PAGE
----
and how dare anyone doubt that! Especially if the ruler is a narcissist, hooked on being admired. Surely there have been benevolent rulers, no matter how they were called in the past. But there are two factors which kept rulers from seeing only their own interests – popular and ethical pressure.
Pressures upon rulers
Ethical pressure could be social standards as to how a good ruler should be – whether he was a Christian King in Medieval Europe, held at least theoretically to standards the Church set for him, or an Islamic Sultan especially in the Arab world, held to ideals of the Islamic religion, a Chinese Emperor held to Confucian ideals of a balanced and harmonious society, a Japanese Emperor bound by ancient rules of honor, or tribal leaders held to honor the memory of their ancestors.
Popular pressure would be groups of people seeking that they have their share within society. Whenever the natural balance, a certain satisfaction with how things are, was disturbed, history has shown that people eventually react – more often than not constructively if their voices are heard and especially if their needs are met. Aggressively if they are not heard and their needs are not met. Passive-aggressively if the channel of aggression is blocked – even to the point of social stagnation. The passive aggressivity was very obvious in Eastern Europe of the late 1980s, just before the anger at Communist repression finally boiled over – from Berlin to Bucharest. People simply did what they had to, were cynical about nearly everything. Nothing moved forward anymore as a result.
Golden Age coming?
Well, maybe I am wrong about the Philippines. It could well be that President Duterte is the future. That the country will return to a golden age, when rulers loved their people like strict fathers and the people loved them in return! Not like the “ungrateful” and “un-Filipino” reporter Pia Ranada Robles, who was let into Daddy Diggs entourage and still dared to criticize him, and when given the punishment she deserved, still dared ask and ask the Praetorian Guard of the Philippines WHY!?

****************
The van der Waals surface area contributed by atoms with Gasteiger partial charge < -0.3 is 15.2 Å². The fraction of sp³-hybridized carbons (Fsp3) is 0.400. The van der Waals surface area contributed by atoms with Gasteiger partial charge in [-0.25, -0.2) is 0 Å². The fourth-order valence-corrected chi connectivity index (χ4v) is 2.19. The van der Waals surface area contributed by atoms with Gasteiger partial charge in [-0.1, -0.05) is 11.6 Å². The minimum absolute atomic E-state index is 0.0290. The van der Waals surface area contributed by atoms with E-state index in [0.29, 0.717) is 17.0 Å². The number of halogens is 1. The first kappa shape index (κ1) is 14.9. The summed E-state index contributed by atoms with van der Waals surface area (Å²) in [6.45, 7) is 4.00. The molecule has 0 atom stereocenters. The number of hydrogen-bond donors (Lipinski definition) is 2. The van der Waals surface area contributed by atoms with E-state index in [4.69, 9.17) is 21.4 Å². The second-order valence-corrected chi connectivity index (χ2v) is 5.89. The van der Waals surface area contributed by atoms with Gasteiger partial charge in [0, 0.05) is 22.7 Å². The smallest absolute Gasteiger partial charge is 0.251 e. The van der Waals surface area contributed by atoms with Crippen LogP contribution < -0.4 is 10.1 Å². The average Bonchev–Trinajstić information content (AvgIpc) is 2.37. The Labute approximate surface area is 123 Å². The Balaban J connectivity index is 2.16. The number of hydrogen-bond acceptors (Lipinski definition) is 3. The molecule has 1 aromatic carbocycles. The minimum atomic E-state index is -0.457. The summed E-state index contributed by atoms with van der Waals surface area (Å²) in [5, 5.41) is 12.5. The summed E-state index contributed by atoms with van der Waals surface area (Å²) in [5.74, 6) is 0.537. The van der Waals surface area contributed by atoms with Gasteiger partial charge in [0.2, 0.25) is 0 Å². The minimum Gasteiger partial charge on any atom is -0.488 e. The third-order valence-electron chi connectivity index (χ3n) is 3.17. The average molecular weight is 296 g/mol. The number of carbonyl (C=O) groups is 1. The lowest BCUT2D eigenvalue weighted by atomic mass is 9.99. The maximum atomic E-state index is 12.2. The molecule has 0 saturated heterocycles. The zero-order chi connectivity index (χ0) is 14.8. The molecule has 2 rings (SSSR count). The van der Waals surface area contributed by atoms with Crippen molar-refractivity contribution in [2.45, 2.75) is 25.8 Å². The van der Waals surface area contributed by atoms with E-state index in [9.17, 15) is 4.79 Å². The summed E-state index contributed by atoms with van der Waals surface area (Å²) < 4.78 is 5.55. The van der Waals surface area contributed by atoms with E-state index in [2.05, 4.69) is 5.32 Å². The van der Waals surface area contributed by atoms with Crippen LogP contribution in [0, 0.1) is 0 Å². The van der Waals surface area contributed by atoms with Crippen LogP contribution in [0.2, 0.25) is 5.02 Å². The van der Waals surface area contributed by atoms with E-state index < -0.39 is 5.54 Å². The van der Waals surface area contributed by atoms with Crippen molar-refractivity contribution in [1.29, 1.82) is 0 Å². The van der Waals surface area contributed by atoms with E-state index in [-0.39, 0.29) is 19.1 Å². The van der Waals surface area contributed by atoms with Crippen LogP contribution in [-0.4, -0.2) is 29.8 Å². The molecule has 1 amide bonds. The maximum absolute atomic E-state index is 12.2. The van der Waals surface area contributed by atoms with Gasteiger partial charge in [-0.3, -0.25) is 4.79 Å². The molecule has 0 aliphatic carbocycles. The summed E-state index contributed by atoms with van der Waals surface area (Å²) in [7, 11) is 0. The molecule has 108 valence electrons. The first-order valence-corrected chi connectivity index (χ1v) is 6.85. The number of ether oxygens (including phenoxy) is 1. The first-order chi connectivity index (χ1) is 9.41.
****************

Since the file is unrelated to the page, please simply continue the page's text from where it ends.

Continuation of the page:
Why isn’t the kind of question traditional authoritarians in the Philippines like. Why is like asking what the hell are you doing to them, challenging their authority. Everything is so very personal. That however keeps things from advancing. Because someone always has to be the scapegoat. Insufficient focus on fixing issues like for example the MRT 3, instead the current group of datus and rajas tries to pin the fault on the ousted yellow datus or rajas. To completely isolate from the society all those who are not on the side of the ruler. Which is what Marcos did during Martial Law.
The Rude Awakening
Yes, and what happened, finally. Much like the Communist rulers in Eastern Europe, the rulers of the Philippines in the 1980s usually got to hear what they wanted to hear. Their regimes imploded. Yet Duterte’s Philippines seems to not even need formal dictatorship and full censorship for that. The warning signs – political, economic, social – are there to see yet people choose to ignore them. There will be demonstrations again this weekend, in memory of the two million on EDSA in 1986. Yes, I only recently was reminded they were that many. But that desperate remembrance may fail. The comfortable illusion of a national barangay with a jovial chieftain which is at the same time as progressive as and orderly as Singapore, a kind of Malay Wakanda, is political shabu for many. In reality China surrounds it, mines its vibranium, and will give it overpriced loans. Still dreaming?
Irineo B. R. Salazar
München, 24 February 2018